Sunday, 06 January 2013 19:26 Top Recruiting Classes of 2012-2013

Written by

For the past several seasons, we've made an attempt to rank the incoming classes for teams across the nation.  The task is never easy, and this year is no exception.  For the schools, investing in athletes today is a bit like investing in the stock (or precious metals) market.  With recruiting taking place earlier and earlier, coaches have to become experts at detecting the traits, abilities and characteristics that will produce a championship athlete two, three, and four years down the road (or six, seven and eight by the time they are college seniors!).  So who's class is rated to be the best?  Read on to find the answer...

Because recruiting is happening so early, we are forced to take a snap shot of the classes as they enter college.  By the time the season rolls along, the rankings shift several times as athletes sign on, graduate early, or decide to not compete.  So, a ranking at the start of the preseason practice is the only true and fair way to assess a recruiting class.  Unfortunately, some athletes get injured or lose their motivation and training edge, while others make large leaps of improvement as they mature.  Therefore, past performance does not always perfectly predict future performance. 

The recruiting classes have been evaluated based on their pre-college performances in major meets, their skill level, and the execution quality of the skills they perform, culled from the available competition and training videos.  As always, transfers are excluded.  Past injury history and motivation are also considered, but are a trickier attribute for us to evaluate, with less direct evidence to evaluate.

Ultimately, we are looking for a set of impact athletes that can be consistent scorers in the 9.85+ range on a given event and be a potential standout on their team and in the NCAA.  Balancing the rankings between large incoming classes versus a small class with one or two standouts is a difficult decision.  However, by focusing on the future marquee-type of athletes, we can achieve a balance between a large, deep class and a class that features a potential superstar. 

How can future success be predicted?  Over the years, however, we've developed some strong indicators of future success at the NCAA level:

  • Recent Elite VISA Championship qualifiers, barring health issues and injury, tend to continue their success in college.  Sometimes, however, the change in training regimen or lingering injury issues have limited their impact, at least initially. 
  • Level 10 JO National Team members in their junior or senior year, also barring injury, tend to continue to standout.  If you take a look at the top four finishers in the Sr. C and Sr. D division of the L10 Nationals from the last several years, you will see that these athletes have (almost without exception) continued on to make an impact at the NCAA level.
  • Top Level 10s and elite dropdowns with a solid history of top (places 5 to 20) finishes at the National level have also excelled at the collegiate level, especially those with a strong work ethic and improvement trend.  This is especially true with those standouts with a weak event that has limited their all-around potential.  A consistent level of high placings at club meets is a good indicator of an athlete's consistency, ability to handle pressure and sturdiness in the rigors of weekly competition.

In constrast, gymnasts that have struggled with major injuries (knee, Achilles', back) more often than not continue to struggle or be limited by these issues at the NCAA level.  Foreign elites, except for the top international performers, have tended to have longer adjustment periods, due to the peculiarities of the NCAA code and the adjustment to a foreign culture.  And finally, in order to achieve standout status in the NCAA, we find it increasingly true that an athlete must be capable of some high-level skills on each event and/or an exceptional level of execution or style (grace, lines, expression, creativity and/or amplitude).  That being said, the NCAA code has the effect of "washing out" some of the difficulty advantages of the top elite athletes.  Thus, athletes of any level with exceptional execution, style and some high level difficulty can outscore gymnasts with a higher level of difficulty.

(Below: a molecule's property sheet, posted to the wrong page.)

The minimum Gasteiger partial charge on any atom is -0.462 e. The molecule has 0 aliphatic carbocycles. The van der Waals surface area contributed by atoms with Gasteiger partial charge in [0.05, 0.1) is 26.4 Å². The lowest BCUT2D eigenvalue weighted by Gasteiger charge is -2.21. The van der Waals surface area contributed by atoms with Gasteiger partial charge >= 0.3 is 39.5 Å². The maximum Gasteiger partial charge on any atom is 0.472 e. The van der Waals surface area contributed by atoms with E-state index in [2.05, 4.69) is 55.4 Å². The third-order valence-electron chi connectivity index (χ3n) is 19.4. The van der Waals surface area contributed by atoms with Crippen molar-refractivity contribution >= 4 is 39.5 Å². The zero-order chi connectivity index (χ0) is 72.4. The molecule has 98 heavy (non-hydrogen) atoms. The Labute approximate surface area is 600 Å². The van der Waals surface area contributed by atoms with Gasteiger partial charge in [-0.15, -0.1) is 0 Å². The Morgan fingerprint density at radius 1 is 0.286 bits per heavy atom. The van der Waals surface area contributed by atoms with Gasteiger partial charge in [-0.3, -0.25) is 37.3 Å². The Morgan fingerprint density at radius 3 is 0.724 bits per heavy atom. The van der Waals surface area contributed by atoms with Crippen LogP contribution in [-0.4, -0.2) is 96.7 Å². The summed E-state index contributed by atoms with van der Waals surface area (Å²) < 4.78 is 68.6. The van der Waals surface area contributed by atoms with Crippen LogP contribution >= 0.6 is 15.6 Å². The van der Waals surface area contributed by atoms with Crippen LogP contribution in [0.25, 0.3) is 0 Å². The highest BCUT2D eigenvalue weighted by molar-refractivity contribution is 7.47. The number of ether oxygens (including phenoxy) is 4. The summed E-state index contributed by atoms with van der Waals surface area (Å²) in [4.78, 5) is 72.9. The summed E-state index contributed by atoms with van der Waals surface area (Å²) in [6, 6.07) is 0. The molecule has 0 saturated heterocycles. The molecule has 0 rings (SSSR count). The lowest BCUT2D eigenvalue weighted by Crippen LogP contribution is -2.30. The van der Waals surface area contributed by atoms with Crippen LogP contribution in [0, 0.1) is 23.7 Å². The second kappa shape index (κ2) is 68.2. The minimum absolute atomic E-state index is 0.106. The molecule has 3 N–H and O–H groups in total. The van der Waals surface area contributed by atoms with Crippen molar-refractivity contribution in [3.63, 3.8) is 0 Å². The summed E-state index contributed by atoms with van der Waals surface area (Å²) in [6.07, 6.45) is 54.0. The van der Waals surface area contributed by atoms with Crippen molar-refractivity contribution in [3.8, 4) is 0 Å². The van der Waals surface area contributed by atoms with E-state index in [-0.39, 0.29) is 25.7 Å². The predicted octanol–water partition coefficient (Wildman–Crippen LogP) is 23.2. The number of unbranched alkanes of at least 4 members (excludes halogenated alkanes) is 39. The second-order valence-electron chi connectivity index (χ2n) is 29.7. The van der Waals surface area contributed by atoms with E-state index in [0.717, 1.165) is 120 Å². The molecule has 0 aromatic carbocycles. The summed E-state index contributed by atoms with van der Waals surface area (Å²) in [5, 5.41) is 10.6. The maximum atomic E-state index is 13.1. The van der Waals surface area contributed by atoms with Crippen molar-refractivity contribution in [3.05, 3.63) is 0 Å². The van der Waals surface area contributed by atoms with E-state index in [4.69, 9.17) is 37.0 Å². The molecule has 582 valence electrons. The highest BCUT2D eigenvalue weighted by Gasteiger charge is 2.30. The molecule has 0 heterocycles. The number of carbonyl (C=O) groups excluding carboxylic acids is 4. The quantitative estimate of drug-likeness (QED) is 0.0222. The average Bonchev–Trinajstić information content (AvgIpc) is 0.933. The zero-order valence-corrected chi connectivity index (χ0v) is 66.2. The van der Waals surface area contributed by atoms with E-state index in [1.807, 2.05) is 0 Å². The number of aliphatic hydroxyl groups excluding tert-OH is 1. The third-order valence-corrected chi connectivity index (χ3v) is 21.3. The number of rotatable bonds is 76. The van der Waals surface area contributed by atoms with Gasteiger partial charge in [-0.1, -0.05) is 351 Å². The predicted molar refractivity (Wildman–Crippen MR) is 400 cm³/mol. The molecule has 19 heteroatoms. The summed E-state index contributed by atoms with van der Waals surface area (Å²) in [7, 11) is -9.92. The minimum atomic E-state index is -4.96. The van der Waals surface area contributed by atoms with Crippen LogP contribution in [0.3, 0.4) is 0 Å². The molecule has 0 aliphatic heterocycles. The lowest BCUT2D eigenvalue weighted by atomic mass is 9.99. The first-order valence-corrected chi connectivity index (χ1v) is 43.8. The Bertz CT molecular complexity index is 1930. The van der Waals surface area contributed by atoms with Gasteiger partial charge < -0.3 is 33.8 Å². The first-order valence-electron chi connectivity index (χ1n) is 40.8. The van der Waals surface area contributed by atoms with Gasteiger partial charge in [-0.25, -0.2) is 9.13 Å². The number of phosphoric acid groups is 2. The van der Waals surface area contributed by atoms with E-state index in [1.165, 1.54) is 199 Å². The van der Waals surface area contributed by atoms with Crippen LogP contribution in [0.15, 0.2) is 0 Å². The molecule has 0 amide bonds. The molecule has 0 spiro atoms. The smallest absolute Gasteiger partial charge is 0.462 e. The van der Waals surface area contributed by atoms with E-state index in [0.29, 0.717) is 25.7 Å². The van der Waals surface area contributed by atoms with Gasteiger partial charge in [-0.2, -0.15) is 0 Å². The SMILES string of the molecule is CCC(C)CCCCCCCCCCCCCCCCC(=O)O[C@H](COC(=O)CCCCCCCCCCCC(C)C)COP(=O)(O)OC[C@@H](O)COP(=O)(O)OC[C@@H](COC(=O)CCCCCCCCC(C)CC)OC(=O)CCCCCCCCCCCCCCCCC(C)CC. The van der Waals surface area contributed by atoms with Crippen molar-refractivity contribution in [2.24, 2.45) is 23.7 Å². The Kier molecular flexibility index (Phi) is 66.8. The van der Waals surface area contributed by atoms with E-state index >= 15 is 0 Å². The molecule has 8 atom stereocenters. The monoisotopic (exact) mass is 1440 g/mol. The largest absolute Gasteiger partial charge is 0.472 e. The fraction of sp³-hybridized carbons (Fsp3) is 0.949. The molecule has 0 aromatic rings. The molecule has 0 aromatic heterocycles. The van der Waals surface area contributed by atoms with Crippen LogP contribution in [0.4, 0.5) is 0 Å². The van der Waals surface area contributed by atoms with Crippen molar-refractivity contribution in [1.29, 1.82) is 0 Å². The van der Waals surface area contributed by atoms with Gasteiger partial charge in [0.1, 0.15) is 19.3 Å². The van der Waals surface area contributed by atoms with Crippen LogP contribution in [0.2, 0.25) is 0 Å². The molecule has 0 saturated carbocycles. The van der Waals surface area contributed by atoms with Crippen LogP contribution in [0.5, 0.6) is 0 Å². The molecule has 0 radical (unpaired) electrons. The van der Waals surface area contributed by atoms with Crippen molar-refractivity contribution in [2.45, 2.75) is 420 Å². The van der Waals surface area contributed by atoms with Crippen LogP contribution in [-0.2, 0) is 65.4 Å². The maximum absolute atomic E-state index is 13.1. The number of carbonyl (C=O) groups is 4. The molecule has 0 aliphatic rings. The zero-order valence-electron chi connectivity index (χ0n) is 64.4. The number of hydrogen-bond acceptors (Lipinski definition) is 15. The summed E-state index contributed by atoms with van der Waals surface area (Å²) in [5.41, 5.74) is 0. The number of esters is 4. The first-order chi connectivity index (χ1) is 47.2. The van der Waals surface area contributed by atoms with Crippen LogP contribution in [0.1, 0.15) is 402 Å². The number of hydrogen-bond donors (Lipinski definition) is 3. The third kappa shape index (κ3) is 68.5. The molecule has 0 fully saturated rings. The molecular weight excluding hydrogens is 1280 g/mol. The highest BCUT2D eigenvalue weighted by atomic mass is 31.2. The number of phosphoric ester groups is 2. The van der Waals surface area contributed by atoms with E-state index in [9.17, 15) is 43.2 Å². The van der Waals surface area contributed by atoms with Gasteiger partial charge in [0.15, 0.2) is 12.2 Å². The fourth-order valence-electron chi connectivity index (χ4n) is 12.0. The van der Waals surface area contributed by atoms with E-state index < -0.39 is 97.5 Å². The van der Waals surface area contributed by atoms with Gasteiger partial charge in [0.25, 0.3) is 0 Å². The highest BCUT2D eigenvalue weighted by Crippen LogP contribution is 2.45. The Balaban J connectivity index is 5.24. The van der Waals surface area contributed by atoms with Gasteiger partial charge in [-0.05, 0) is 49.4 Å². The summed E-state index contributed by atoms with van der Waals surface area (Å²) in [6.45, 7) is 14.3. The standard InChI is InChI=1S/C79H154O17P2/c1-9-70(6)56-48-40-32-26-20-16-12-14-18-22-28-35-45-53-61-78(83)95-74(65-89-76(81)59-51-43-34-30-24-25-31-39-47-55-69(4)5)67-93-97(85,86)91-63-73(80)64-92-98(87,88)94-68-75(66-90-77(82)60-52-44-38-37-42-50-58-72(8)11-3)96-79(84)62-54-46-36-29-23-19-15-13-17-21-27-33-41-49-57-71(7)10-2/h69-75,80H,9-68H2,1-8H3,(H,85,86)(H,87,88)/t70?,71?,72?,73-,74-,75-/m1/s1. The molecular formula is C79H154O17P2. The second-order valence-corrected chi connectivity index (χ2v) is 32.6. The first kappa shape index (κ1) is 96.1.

This year, the ranking was extremely close between the top teams.  A valid argument could be made to place any of these teams at the top of the ranking.  And, at various times during the past two years, the rankings have shifted around. 

So, how did the teams stackup?  Here's the Top Recruiting Classes for 2012-2013 (click on the links to see video clips, where available):

Team  Athletes/Links 
1.  Florida

Florida once again tops our ranking of the top incoming classes.  What powered this class to the top?  Florida boasts the very first world AA champion to compete in the NCAA in Bridget Sloan.  She returned to competitive form this past summer, and despite an injury at the Olympic Trial has shown the ability to achieve a top level of competitive readiness with very little preparation.  With the limited training hours in the NCAA, this is an asset.  Joining her is senior international elite Bridgette Caquatto and Canadian elite Bianca Dancose-Giambattisto.  Both have great lines and excel on UB -- an area that will help complement the rest of the Gator power line-up.  Add in a very strong L10 in Morgan Frazier, and you have this year's #1 class.

Bridget Sloan
Bridgette Caquatto
Bianca-Dancose Giambattisto
Morgan Frazier

2.  UCLA

UCLA edges into the second spot, based on a strong and diverse class.  The Bruins have a legitimate claim to the top spot, but injury and competitive readiness issues have knocked them back down.  The potential is there, however, and so in the runnerup spot they remain.  British elite Danusia Francis and Canadian star Christine "Peng Peng" Lee headline the class.  US elite Sophina DeJesus has graduated early and looks ready to contribute this year.  However, Lee suffered yet another knee injury last summer, limiting her readiness for this season.  Peko was  former elite and top L10 star, but her competitive readiness suffered during her senior year of high school.